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19% Of You Eat Ice Cream In Bed, 3% Eat In The Bathtub

creative ice cream

I scream, you scream, we all scream for ice cream!  July 1st marks National Creative Ice Cream Flavors Day, a day to sample or wonder about the awkward or just plain silly kinds of ice cream flavors. It is meant for more than the love of the traditional vanilla, chocolate and strawberry ice cream.

Mitchell’s Ice Cream in downtown Cleveland is known to mix up some seasonal flavors that to some might seem funky and to others are well worth the wait.  Their salted butter sweet corn layers the flavors on your tongue making you wonder why every bothered trying to pick the perfect cob in the first place.  And their jalapeno strawberry has just the right combo of heat and sweet.

Another great shop churning out wacky flavors is Ample Hills Creamery in New York City. With two locations plus season kiosks, they are sure to satisfy some flavor-seeking tastebuds.

From the savory and smokey to the sweet and surprising, LICK Pure Cream in Seattle offers curiosity and thrill seekers a chance to test those boundaries, too. Flavors like pork-belly pecan can’t go wrong, right?

Faith Based Events

The selection of available flavors boggles the mind and often stretches the bounds of believability. From fish flavored varieties to ice cream made from goat’s milk, the options for satisfying your ice cream craving seem endless. Haagen-Daz announces new flavors and types of ice cream every year, and there are many local boutique ice cream shops with their own unique flavors. Creative Ice Cream Flavors Day celebrates all the crazy flavors that have been invented over the years and even those which have yet to come to light!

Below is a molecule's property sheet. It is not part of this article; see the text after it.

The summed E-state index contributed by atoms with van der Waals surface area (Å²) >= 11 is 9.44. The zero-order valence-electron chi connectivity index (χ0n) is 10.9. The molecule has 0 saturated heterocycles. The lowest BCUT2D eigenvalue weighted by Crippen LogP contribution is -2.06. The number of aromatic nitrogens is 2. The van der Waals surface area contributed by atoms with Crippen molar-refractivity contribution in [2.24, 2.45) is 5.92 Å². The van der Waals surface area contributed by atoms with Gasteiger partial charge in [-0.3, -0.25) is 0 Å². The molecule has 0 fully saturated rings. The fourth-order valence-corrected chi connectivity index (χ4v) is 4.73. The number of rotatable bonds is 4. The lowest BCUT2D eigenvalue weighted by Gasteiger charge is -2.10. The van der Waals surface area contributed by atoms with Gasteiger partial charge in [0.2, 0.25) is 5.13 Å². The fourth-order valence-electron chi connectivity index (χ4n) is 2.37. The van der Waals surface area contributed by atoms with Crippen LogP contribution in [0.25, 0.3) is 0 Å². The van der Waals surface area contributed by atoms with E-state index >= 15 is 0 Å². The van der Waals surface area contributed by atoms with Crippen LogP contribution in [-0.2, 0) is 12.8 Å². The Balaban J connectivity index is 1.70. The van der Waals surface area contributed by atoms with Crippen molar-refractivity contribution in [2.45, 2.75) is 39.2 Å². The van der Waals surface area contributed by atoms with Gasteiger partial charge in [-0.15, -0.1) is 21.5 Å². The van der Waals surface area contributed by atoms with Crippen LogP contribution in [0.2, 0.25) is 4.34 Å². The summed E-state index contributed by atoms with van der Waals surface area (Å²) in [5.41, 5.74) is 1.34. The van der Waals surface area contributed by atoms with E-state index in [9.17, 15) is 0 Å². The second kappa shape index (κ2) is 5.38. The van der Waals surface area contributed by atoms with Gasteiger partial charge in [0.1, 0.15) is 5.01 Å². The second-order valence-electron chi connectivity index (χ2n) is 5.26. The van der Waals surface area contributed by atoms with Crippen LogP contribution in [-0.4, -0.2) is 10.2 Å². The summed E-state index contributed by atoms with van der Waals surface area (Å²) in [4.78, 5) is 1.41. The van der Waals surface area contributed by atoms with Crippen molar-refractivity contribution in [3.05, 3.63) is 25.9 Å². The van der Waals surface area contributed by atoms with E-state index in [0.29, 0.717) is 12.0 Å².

Ice Cream Facts: 

  1. Ice cream as we know it seems to have emerged in 17th-century France. (A first-century Roman emperor is said to have sent runners into the mountains for snow to be flavored with juices. In the 13th century.
  2. Marco Polo brought back from China descriptions of a sherbet dessert.
  3. The cone didn’t appear until 1904, when a Syrian waffle maker at the St. Louis World’s Fair began rolling his pastries into horns to help an ice cream vendor who had run out of dishes.
  4. The idea of the ice cream cone had been patented a year earlier, in 1903, by an Italian in New York City, but the fair popularized it.
  5. Today the average American eats about 20 quarts of ice cream a year―the world’s highest per capita consumption, according to the International Dairy Foods Association.
  6. Top-selling ice cream flavors are: vanilla, with 33 percent of the market, and chocolate, with 19 percent.
  7. Some weird flavors of ice cream include buckwheat ice cream, beer flavored ice cream, and parmesan gelato.
  8. 87% of Americans have ice cream in their freezer at any given time.
  9. It takes about 50 licks to finish a single scoop ice cream cone.
  10. Ice cream became available to the general population in France in 1660.
  11. Americans celebrated the victory of WWII with ice cream. In 1946, they ate more than 20 quarts of ice cream per person.
  12. Hawaii has a fruit known as the ice cream bean or the monkey tamarind that actually tastes like vanilla ice cream!
  13. There is actually an ice cream diet designed for weight loss. You can read all about it in Prevention Magazine’s paperback, The Ice Cream Diet
  14. 19% of Americans say they eat ice cream in bed. 3% eat ice cream in the bathtub.
  15. Howard Hughes, the millionaire, was fond of Baskin-Robbins’ Banana Ripple ice cream. His ‘helpers’ had to order 200 gallons from the factory before it was discontinued. A few days later Hughes announced that he didn’t like it anymore.
  16. Hawaiian Punch was originally an ice cream topping.
  17. Eskimo Ice Cream (Akutaq) is made by using a concoction of reindeer fat, seal oil, freshly fallen snow or water, fresh berries and sometimes ground fish. Air is whipped by hand until it cools into foam. Akutaq can also be made with moose, or polar bear meat or fat.
  18. “Raw Horse Flesh” is an ice cream flavor that is sold in Japan.
  19. Around 1800, insulated ice houses were invented and ice cream became an American industry.
  20. Philadelphia native Nancy Johnson patented the first-hand crank churn to make ice cream in 1843, the churn was much faster and produced creamier ice cream than using ice in a bowl, as people had done before.

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